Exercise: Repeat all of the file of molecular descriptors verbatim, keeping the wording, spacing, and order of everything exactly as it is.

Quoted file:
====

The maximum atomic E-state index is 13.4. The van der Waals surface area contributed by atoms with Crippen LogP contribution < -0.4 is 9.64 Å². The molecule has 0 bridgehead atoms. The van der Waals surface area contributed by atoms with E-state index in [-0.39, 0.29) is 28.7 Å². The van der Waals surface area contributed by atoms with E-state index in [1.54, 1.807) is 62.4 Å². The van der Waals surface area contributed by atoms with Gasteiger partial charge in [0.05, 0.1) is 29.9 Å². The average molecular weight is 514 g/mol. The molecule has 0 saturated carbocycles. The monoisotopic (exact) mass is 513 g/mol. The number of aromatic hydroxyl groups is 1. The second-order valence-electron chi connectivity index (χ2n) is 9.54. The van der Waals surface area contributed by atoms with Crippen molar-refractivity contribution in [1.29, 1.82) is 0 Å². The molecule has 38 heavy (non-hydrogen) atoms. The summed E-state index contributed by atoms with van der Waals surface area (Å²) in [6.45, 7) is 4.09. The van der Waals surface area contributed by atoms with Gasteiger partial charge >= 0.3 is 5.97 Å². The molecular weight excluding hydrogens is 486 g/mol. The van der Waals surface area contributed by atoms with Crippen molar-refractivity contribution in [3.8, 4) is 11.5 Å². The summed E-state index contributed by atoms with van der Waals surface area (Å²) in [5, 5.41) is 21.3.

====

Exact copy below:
The maximum atomic E-state index is 13.4. The van der Waals surface area contributed by atoms with Crippen LogP contribution < -0.4 is 9.64 Å². The molecule has 0 bridgehead atoms. The van der Waals surface area contributed by atoms with E-state index in [-0.39, 0.29) is 28.7 Å². The van der Waals surface area contributed by atoms with E-state index in [1.54, 1.807) is 62.4 Å². The van der Waals surface area contributed by atoms with Gasteiger partial charge in [0.05, 0.1) is 29.9 Å². The average molecular weight is 514 g/mol. The molecule has 0 saturated carbocycles. The monoisotopic (exact) mass is 513 g/mol. The number of aromatic hydroxyl groups is 1. The second-order valence-electron chi connectivity index (χ2n) is 9.54. The van der Waals surface area contributed by atoms with Crippen molar-refractivity contribution in [1.29, 1.82) is 0 Å². The molecule has 38 heavy (non-hydrogen) atoms. The summed E-state index contributed by atoms with van der Waals surface area (Å²) in [6.45, 7) is 4.09. The van der Waals surface area contributed by atoms with Gasteiger partial charge >= 0.3 is 5.97 Å². The molecular weight excluding hydrogens is 486 g/mol. The van der Waals surface area contributed by atoms with Crippen molar-refractivity contribution in [3.8, 4) is 11.5 Å². The summed E-state index contributed by atoms with van der Waals surface area (Å²) in [5, 5.41) is 21.3.